A new working group in the Commonwealth of Massachusetts launched by the state’s chief securities regulator is looking to clear up some of the murky regulation for blockchain innovators. The olive branch couldn’t have come too soon as Western U.S. states embrace blockchain innovation and even Congress inches closer to crypto-friendly regulation.
Massachusetts regulators haven’t made it easy for blockchain entrepreneurs. State officials have kept bitcoin and other cryptocurrencies at arm’s length by attempting to dissuade investors and spotlighting the risks of participating in the market and by cracking down on companies operating in the space.
Secretary of the Commonwealth William Galvin, who is the state’s top securities regulator, has been the iron fist behind the regulatory crackdown and has taken an admittedly “aggressive” approach toward ICOs.
Locals, however, can take heart, as a new working group created by the very office that has been targeting cryptocurrency has been launched. The Fintech Working Group is designed to help startups to grasp securities laws, and its early focus will reportedly be on crypto assets. Blockchain startups should gain clarity on what the state deems unregistered securities.
Galvin, who previously characterized bitcoin as a “speculative bubble,” reportedly stated:
“This collaboration will help advise securities regulators on meeting the novel demands of this rapidly growing space.”
While the group is comprised of several members, the secret weapon is clearly Sharon Goldberg, founder and CEO of Boston-based crypto security startup Arwen. She is using her influence to give tech innovation a fighting chance.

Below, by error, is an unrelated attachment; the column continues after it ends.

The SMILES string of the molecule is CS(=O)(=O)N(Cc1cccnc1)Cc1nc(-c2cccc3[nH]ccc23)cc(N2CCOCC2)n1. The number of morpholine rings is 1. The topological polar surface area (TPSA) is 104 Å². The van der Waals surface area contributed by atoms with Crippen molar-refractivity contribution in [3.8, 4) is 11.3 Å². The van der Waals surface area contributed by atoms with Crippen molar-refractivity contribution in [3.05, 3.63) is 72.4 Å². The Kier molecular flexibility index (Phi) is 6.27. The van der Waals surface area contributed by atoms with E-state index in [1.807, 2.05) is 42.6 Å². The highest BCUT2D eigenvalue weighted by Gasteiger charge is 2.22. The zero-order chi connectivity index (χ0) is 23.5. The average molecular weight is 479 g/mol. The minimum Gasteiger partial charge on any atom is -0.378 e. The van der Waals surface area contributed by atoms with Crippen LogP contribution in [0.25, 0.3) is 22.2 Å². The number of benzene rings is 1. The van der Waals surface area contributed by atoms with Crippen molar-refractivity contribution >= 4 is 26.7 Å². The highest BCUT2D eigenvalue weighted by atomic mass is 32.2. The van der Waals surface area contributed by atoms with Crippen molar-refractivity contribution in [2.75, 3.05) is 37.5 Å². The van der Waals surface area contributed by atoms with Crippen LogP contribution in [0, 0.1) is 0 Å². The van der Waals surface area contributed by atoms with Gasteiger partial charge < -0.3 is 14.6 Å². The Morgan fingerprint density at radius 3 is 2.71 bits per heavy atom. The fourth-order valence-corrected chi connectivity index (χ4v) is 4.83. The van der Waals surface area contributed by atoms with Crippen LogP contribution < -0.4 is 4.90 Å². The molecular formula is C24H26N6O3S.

Goldberg told American Banker:
“I personally wouldn’t be doing this if all that was going to come out of it was more enforcement action. Enforcement actions are fine, but we first need to know what the rules are.”
She further describes an environment among crypto innovators in Massachusetts that is infused with fear because builders aren’t clear on what the rules are.
Arwen, which was previously known as Commonwealth Crypto, is making it more secure to convert cryptocurrencies at the exchange level even if the trading platform is hacked. Point being, if there is anyone who could bridge the gap between Massachusetts securities regulators and the blockchain space, Goldberg is the one. The fact that she has made it onto Galvin’s fintech working group is positive for local entrepreneurs.
In the U.S., states along the eastern seaboard including the likes of Massachusetts and New York have cracked down on blockchain innovation. New York has created a cumbersome process for companies to obtain a BitLicense, which has led to startups such as ShapeShift leaving the state for greener pastures.
Meanwhile, as ShapeShift CEO Erik Voorhees points out, “finance is moving West,” with states such as Colorado, Wyoming, and Arizona embracing crypto innovation.
The state of Wyoming, for instance, has already passed more than a dozen blockchain laws that provide a clear regulatory roadmap for innovators. Wyoming has earned the nickname as the “Delaware of digital asset law” in a nod to the latter state’s influence in shaping laws across corporate America, where more than half of the Fortune 500 companies are domiciled.
Last modified: July 13, 2020 9:33 PM UTC